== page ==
Preceding the Altman episode, and perhaps obscured by it, Microsoft announced in November, the first of what it says will be five “new steps to help protect elections.” These include the release of a digital watermarking technology, the deployment of a new team to “advise and support campaigns as they navigate the world of AI,” and “authoritative election information on Bing.”
Given our experience with social media in 2016 and 2020, it is hard not to see these efforts as disingenuous, or at best an extension of Big Tech’s power to conduct business as it sees fit. Rather than focus its efforts on demonstrating responsible development and stewardship of AI technologies before they are released for general use, Microsoft, like its competitors, has opted to base its business model and stake its reputation on solving problems of its own creation. In the process, along with its corporate peers, it is normalizing distrust in online information and democratic institutions, while it claims to be part of the solution to the very same problem.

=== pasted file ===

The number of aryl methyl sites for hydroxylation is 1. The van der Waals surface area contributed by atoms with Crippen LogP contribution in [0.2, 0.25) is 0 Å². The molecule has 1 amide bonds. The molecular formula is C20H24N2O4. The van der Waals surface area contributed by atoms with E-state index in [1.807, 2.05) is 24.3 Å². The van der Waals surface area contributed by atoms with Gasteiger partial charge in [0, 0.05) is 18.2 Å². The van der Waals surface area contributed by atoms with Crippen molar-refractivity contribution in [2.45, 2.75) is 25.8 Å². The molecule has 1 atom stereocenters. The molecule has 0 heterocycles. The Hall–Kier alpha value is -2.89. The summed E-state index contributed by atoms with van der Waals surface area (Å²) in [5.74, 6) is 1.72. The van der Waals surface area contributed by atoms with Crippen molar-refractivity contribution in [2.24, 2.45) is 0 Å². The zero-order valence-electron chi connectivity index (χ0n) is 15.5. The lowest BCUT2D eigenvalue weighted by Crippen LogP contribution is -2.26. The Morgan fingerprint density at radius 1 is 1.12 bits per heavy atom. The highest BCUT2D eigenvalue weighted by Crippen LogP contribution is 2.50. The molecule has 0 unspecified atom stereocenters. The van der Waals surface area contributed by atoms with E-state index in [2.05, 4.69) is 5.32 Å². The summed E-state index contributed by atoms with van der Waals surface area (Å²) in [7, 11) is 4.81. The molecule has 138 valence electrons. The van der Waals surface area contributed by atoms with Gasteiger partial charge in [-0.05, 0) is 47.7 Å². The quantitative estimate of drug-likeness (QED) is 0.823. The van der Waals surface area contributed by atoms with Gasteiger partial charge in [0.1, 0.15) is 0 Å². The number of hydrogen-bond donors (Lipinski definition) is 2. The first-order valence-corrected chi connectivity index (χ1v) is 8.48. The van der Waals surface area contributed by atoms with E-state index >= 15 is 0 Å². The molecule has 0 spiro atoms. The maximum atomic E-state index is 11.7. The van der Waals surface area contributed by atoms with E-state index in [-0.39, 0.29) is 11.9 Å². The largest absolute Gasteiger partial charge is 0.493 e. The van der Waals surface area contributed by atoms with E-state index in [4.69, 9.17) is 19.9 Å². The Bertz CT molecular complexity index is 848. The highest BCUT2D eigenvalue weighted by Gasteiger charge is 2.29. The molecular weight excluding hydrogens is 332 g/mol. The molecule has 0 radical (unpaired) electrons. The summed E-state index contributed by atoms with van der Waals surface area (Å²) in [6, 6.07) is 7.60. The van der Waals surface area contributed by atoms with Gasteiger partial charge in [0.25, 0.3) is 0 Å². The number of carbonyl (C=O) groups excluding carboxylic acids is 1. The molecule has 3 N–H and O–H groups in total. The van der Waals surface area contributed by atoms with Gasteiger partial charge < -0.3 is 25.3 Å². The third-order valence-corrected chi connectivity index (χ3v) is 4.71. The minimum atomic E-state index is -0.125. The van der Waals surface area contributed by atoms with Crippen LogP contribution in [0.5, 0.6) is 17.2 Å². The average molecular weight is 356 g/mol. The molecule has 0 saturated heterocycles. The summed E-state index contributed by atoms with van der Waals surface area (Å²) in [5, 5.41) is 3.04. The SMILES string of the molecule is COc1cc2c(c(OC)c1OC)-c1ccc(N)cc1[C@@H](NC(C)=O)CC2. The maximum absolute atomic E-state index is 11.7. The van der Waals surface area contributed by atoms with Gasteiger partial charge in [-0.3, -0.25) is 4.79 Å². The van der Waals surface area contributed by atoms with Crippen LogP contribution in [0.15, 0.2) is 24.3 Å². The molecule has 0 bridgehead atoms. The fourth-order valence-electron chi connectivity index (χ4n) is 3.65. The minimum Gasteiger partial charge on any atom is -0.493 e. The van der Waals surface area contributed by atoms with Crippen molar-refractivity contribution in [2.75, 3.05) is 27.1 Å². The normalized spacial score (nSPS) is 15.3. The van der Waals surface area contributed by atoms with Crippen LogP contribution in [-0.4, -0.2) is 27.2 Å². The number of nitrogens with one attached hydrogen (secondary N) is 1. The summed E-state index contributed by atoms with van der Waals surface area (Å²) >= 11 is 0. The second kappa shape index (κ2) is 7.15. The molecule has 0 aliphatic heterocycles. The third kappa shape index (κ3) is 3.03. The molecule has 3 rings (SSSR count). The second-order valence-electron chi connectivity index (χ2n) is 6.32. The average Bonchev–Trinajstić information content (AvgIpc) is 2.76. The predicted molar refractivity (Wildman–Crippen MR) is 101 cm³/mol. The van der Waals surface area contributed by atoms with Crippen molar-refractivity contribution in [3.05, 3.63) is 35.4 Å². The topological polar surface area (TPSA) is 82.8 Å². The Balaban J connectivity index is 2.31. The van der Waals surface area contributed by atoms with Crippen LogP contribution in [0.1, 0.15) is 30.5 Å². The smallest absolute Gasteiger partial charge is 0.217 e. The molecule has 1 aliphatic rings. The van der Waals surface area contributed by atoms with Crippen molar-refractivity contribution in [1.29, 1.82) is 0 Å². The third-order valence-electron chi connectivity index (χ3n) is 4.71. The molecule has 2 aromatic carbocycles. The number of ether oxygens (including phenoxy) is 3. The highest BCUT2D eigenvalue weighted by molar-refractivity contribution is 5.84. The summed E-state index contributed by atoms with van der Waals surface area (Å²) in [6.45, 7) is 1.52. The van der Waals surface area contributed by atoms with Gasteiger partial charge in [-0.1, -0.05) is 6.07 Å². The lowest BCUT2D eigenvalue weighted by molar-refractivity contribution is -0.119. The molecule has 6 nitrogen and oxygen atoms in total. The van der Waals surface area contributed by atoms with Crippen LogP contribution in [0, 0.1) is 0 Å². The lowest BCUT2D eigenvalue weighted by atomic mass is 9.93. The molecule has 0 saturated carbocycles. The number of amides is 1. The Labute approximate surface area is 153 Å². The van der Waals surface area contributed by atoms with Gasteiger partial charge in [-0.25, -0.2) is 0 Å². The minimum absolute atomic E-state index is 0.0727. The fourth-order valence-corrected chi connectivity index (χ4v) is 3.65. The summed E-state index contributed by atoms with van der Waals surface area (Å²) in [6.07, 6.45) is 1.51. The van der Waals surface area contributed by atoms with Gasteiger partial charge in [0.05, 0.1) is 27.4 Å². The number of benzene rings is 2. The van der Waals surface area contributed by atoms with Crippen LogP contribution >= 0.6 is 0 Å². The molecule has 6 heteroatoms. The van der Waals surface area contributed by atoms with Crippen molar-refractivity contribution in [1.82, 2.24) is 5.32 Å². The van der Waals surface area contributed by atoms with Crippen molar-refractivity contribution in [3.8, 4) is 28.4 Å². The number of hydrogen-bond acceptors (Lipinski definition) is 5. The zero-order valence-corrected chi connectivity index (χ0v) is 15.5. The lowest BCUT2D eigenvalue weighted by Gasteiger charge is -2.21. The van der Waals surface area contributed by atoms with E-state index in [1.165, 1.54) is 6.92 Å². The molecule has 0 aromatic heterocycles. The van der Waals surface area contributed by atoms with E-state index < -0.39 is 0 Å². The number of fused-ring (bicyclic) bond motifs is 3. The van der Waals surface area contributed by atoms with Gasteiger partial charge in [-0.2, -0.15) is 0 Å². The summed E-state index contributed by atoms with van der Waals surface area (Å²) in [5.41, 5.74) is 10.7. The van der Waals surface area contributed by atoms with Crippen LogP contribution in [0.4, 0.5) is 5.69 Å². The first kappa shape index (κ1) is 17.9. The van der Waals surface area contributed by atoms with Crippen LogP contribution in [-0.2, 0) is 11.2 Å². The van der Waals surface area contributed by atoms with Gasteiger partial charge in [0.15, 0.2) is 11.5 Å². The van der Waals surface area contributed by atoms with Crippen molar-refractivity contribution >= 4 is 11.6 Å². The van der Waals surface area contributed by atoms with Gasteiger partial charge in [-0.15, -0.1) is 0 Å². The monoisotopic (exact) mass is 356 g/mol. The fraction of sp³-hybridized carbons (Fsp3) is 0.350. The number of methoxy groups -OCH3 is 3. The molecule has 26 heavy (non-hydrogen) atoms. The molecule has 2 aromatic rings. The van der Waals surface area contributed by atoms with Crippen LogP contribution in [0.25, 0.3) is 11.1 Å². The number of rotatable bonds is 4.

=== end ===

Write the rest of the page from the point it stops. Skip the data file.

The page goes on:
Even if the outcomes of next year’s votes are not directly compromised by generative AI-powered disinformation, the doubts that these technologies have already sown in voters’ minds about who and what to believe will continue to erode trust in information whatever its source, possibly to the point of people not being able to discern and verify what is real quickly enough to make informed decisions about the direction they want their countries, their investments, or their lives to take.
Without that trust, no system or institution that relies on the accurate communication and assimilation of fact—not democracy, not financial markets, not health or the environment, not small business, not policy advocacy, not human rights—will survive as we know it.
Before we reach the tipping point, which I and many of my colleague’s think may well be next year’s elections, it would behoove us to remember that other axiom about moving fast: Speed kills.